BY LORETTA HOUBEN

Hopefully you had time during the busy Christmas season to look over a few of those old family photos you’ve stashed away in the closet. Maybe you shared your newfound passion with the older generation, and verified a name or two.

Older people love to reminisce about the past, which isn’t really that long ago. I urge you to do this while you have your grandparents and great aunts and great uncles around. I had an aunt who told me to do this with my Grandma way back in the 1990s. Fortunately my Grandma hand wrote on all her photos, but what if she hadn’t?

One of the best ways to preserve your valuable family photos is to scan each one into your computer. Scanners are now a great price, with many options available at your local Staples, Best Buy, London Drugs or any similar store. There are good ones available for under $100, and well worth the investment.

Once the scanner is hooked up to your computer, simply read the instructions and begin to scan and save each photo in the best resolution possible. If you scan at low resolution, your photo will be too small, and if you wish to view it later for details, alas, you won’t be able to.

I found this out the hard way when I scanned in a family photo (please see my article from December 2013) at a very low resolution, and now am unable to determine a specific clue due to the fuzziness of the image. Scanning takes time and commitment but is truly well worth it for yourself and future generations.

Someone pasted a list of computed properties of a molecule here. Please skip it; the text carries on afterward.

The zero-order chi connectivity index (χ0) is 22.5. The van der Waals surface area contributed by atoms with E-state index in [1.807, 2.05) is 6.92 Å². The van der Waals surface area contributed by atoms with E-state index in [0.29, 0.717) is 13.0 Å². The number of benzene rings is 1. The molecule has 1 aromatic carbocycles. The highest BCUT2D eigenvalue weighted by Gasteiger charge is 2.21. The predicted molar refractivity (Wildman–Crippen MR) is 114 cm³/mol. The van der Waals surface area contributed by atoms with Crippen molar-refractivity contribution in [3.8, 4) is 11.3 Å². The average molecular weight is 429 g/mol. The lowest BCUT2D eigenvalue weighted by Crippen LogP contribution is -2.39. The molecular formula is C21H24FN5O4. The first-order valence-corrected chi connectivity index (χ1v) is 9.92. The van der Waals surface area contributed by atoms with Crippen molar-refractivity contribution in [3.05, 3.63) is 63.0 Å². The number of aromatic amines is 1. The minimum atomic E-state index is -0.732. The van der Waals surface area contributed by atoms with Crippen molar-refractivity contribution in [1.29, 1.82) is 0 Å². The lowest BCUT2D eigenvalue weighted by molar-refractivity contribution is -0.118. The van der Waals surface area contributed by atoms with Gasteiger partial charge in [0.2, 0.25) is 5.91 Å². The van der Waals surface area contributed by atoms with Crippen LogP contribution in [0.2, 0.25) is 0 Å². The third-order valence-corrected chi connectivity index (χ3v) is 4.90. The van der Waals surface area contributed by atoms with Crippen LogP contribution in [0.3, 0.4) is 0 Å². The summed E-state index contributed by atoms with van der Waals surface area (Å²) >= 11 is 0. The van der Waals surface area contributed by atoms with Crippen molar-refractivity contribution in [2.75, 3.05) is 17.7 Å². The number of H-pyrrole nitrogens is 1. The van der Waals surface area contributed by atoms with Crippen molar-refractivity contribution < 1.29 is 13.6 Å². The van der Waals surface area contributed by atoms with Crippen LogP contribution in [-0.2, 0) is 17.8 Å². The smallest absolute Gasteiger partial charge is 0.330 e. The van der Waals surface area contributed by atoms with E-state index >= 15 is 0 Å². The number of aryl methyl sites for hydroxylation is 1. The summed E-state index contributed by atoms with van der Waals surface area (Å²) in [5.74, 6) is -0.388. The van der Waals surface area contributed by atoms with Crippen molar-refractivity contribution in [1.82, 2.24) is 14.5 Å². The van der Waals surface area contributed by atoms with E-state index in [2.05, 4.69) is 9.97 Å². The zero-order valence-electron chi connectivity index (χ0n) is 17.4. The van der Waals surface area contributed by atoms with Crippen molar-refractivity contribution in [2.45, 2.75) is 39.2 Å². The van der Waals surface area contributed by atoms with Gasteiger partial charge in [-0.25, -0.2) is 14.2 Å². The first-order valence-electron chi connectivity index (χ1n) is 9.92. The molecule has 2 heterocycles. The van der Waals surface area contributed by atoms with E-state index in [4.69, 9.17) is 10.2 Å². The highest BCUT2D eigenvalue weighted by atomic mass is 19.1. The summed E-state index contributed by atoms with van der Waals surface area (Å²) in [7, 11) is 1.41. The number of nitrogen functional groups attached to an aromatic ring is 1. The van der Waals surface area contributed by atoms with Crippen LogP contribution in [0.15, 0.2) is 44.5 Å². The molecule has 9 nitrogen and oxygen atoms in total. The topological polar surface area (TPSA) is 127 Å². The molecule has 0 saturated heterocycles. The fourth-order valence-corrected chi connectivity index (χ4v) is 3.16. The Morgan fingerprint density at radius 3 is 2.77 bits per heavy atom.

You will need to store the photos in files on your computer, so take time to label the folders using a system that makes sense to you, so you’re able to locate the photos at a later date. There are many ways to do this, as each computer program is different.

The fun part comes after the photos are saved. You can then share with other family members around the world, providing they have a computer too.

One of my favourite ways to do this is to upload my photos to Facebook. I make sure only family members are able to see them. I’ve created a family group on Facebook, and invited family members only. So far no one else has shared any photos, but I’m hopeful the idea will catch on!

There are also blogs. I use Blogger to upload my photos for free, new and old. Since I began in 2009, I’ve had a few relatives which I had lost track of contact me and reconnect, so this is very exciting indeed.

Family genealogy is currently one of the most popular hobbies, and people use the internet as a tool to search for family members. My mother’s maiden name is very unusual (Brutke) so when that name is entered into the search engines, my posts with old photos pop up immediately! I make sure to leave my email address on my blog so relatives can contact me.

Another fantastic site to post and keep your photos for free is Flickr.com. You can store hundreds of photos for no cost, so if something should happen to your computer, your mind can be at rest. Of course, the best option of all, once you’ve scanned in your precious photos, is to have two back-up devices: one that you keep, and one that you store off site, maybe at your in-law’s or parent’s home, or at work. These devices are now reasonably priced and small enough to carry easily.